The group came up with six sets of characters for the service of mobile museum. The characters were an international student, family, young couple, elderly lady, driver and tour guide. Each member of the group took one character and wrote a scenario related to the service. It was required that each character should interact with the other one at least once in the set of scenarios. Following the link below, you will find the combined set of scenarios made by the group on Slideshare. These were presented as a drama performance during the third contact session, where the members of the group performed as the characters they have written the scenario for.
Critical Artefacts Workshop
On the final contact session we went beyond traditional Design Thinking. The method is called Critical Artefact and is used to break boundaries to develop not necessary solutions, but new innovative ideas to provoke designers to create solutions unseen. It’s about going too far and then taking a step back to design a new service.
Figure 4. Critical Artefacts by Marttila & Salgado, 2012
The method is basically coming up with crazy ideas about a service. In our case, the mobile library, it meant that we took over the problems we had found out from the previous tasks concerning our service and started to develop it towards the craziness. We buried the customers, glued them on the side of the truck, dressed them funny, undressed them and finally took them up in the sky and back to the ground in a kangaroo pouch. Out of these we came up with our innovative service: auditorium type of museum in a container 150m above the ground that lights up the sky at night time.
In just 5 minutes we had created many ideas, some undoable, some doable but altogether, the Critical Artefact proved to be very productive method. In our team it was the key method to put our service innovation to its final form. To summarize the method you could use the old phrase from Henry Ford: “If I’d asked people what they wanted, they would have asked for a better horse.” We couldn’t have said it better.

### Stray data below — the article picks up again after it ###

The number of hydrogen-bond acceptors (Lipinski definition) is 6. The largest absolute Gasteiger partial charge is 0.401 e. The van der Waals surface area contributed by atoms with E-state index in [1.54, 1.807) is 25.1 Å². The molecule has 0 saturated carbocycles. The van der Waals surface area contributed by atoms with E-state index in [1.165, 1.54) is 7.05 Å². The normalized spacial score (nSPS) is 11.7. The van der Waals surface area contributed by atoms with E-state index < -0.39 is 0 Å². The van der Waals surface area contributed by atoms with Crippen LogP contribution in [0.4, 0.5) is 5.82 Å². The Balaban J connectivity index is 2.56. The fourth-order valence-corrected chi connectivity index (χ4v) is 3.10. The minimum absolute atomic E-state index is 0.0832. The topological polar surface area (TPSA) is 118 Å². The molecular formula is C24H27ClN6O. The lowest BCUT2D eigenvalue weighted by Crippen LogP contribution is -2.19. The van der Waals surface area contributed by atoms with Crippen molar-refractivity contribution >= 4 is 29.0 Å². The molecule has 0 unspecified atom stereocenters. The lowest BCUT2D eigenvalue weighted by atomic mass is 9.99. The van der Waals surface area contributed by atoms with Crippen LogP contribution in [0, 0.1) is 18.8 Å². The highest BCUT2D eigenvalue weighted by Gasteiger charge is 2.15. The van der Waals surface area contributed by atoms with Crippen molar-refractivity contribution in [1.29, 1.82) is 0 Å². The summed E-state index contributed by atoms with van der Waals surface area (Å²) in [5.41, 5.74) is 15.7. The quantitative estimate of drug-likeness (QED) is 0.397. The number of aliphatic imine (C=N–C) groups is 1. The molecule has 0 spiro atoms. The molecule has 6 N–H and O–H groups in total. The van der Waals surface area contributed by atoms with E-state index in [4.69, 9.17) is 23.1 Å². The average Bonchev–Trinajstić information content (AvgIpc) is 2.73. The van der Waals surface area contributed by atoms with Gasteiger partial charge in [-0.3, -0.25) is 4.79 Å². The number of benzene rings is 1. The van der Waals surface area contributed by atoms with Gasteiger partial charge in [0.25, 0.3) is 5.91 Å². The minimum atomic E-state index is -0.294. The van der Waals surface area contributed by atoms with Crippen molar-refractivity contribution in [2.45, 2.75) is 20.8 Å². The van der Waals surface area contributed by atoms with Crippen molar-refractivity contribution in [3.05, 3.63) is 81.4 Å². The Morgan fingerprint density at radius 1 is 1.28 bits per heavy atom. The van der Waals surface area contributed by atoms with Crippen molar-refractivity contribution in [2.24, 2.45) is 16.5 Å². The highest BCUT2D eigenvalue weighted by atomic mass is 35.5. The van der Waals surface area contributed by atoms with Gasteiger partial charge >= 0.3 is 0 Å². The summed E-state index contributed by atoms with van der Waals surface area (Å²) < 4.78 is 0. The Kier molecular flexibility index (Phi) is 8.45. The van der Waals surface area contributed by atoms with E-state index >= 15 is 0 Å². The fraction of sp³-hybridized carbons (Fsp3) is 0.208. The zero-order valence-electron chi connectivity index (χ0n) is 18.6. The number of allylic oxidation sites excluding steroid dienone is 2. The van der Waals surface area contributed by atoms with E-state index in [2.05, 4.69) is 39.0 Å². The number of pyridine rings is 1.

Read more about Critical Artefacs here.
Conclusions on the Design Process of the Service
During the Design Thinking course, we had an overview of different tools and research methods as part of the design processes. Through research it is possible to identify what problems we have to solve, reducing the risk of surprises towards the end of the design process. The methods and tools that we practiced during the course include critical artifacts, participatory innovation, co-creation, focus groups, individuals interviews, surveys, personas, scenarios, user journeys, mood boards, design probes, prototyping, gathering the data, refining presentation, and ethnographic researches (among many others).
A lot of companies are still behind in Design Thinking, they create products and services based on their own ideas, product-oriented. They set the target groups, but they don’t think about consumers experiences, motivation, needs, and desires; they don’t see with the eyes of their consumer. The goal of Design Thinking is to be closer to consumers, finding better solutions and co-creating the products together with them.